Packers notes: Final FG attempt fails to cooperate for Mason Crosby
GREEN BAY - There have been windier days inside Lambeau Field, but few times has the wind left kicker Mason Crosby so flummoxed.
After making five consecutive field goals in the Green Bay Packers’ 29-29 tie against the Minnesota Vikings, Crosby lined up for a potential game-winning, 52-yard attempt with three seconds left in regulation. It went through the uprights, but Vikings coach Mike Zimmer called timeout before the snap, erasing the victory.
Crosby said he wasn’t fazed by Zimmer’s attempt to ice him, but it worked anyway. Because the Packers kicker used the same line he’d followed all day, compensating for a left-to-right crosswind.
This time, his kick stayed left outside the upright.
“Everything seemed fine,” Crosby said. “Protection was great all day. So obviously had a great day up until that point. So disappointing not to come through there for the team.
“I just kind of held it outside the left there, and on that end it seemed like the ball – all my other kicks moved to the right.”
Crosby pointed to Vikings kicker Daniel Carlson, who missed each of his three attempts wide right toward the north end zone. Carlson’s final attempt came as the clock expired in overtime, cementing the 29-29 tie.
Sunday was tough for both kickers, primarily because of the deceptive wind.
“Obviously, went from being my best regular-season game to just kind of a little bummed about that kick,” Crosby said. “We’ve gotta knock that through to help this team win. We all lay it on the line, and unfortunately had a great game leading up to that. Just wasn’t able to execute that final one.”
Few things happen by accident in the NFL, and the opening score of Sunday’s game wasn’t any different. With Minnesota lining up for its first punt of the game backed up at its own 15-yard-line with 7 minutes, 33 seconds left in the first quarter, Packers special teams coordinator Ron Zook had his unit prepared to put its imprint on the game.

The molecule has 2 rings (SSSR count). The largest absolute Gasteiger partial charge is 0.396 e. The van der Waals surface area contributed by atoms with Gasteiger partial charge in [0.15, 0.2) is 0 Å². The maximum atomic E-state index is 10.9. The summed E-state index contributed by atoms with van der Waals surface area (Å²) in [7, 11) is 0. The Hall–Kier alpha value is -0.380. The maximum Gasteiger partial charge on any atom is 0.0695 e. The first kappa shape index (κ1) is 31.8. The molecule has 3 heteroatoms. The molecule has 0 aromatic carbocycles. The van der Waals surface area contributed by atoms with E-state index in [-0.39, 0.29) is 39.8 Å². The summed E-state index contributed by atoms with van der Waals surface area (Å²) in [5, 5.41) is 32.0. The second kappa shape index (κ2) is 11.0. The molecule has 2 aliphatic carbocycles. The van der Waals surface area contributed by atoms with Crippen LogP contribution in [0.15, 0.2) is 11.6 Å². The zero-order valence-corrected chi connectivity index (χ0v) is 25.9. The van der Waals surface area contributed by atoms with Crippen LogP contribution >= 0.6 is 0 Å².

Punter Matt Wile was signed a week before the season opener, so the Vikings were still working through things schematically and Zook found a flaw that could be exploited.
“We schemed up some things we'd seen,” Packers wide receiver Geronimo Allison said. “We knew what to kind of attack.
“It worked out well. We did what we thought they’d do and it worked out.”
Allison shot off of Wile’s right side and used his 6-foot, 3-inch frame to block the kick. It floated into the air, and cornerback Josh Jackson was there to haul it in in the end zone.
“I looked up and I just seen the ball in the air,” Jackson said. “I just tried to get up and catch it.”
Quite literally, it was drawn up that way, Jackson chuckled.
“It was exactly what he planned to do,” he said. “It was executed well.”
Second-year corner back Kevin King missed the end of the second quarter and the entire second half for the Packers due to a groin injury. His return was announced as questionable, but he did not return to action.
Vikings coach Mike Zimmer made no bones about his unhappiness with the way the Packers' offensive line blocked his defense.
Zimmer thought the Packers could have been called for holding a lot more than they were. The Vikings sacked Aaron Rodgers four times and knocked him down four or five times more and Zimmer seemed to think they would have wreaked more havoc if the officials would have paid attention.
Zimmer said he was forced to make some changes with the way the Vikings rushed Rodgers.
“They grab our guys so much on the outside and don’t get called for it,” he said. “During the game, we talk about having to makes these guys move side to side, got to make them move their feet because if you come in there and they grab you on the outside it’s supposed to be called holding.
“But it doesn’t happen a lot of the time.”
Though Rodgers said he expected to play against Washington on Sunday, he admitted he was sore, and not just in the knee area.
He will have to continue treating the knee for a while, but he wasn’t sure if it was something that would bother him all year long.
“I hope not,” he said. “We’ll see. It’s the type of thing that could linger for a while, but we’ll see.”